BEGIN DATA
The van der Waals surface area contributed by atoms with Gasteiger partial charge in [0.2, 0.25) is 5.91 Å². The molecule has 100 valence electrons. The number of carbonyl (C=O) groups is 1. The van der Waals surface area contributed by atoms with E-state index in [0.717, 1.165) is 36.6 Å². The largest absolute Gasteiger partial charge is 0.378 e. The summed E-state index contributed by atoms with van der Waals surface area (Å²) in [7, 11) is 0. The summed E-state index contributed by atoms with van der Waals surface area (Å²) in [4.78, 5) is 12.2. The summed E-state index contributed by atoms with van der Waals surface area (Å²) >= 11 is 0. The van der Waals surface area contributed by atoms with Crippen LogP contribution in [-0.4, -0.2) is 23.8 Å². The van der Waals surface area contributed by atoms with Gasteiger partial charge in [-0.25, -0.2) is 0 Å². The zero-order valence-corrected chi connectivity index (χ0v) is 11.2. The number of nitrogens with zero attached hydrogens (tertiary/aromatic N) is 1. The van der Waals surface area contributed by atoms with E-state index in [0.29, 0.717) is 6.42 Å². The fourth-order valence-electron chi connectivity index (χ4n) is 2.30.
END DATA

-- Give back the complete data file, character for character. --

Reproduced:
The van der Waals surface area contributed by atoms with Gasteiger partial charge in [0.2, 0.25) is 5.91 Å². The molecule has 100 valence electrons. The number of carbonyl (C=O) groups is 1. The van der Waals surface area contributed by atoms with E-state index in [0.717, 1.165) is 36.6 Å². The largest absolute Gasteiger partial charge is 0.378 e. The summed E-state index contributed by atoms with van der Waals surface area (Å²) in [7, 11) is 0. The summed E-state index contributed by atoms with van der Waals surface area (Å²) in [4.78, 5) is 12.2. The summed E-state index contributed by atoms with van der Waals surface area (Å²) >= 11 is 0. The van der Waals surface area contributed by atoms with Crippen LogP contribution in [-0.4, -0.2) is 23.8 Å². The van der Waals surface area contributed by atoms with Gasteiger partial charge in [-0.25, -0.2) is 0 Å². The zero-order valence-corrected chi connectivity index (χ0v) is 11.2. The number of nitrogens with zero attached hydrogens (tertiary/aromatic N) is 1. The van der Waals surface area contributed by atoms with E-state index in [0.29, 0.717) is 6.42 Å². The fourth-order valence-electron chi connectivity index (χ4n) is 2.30.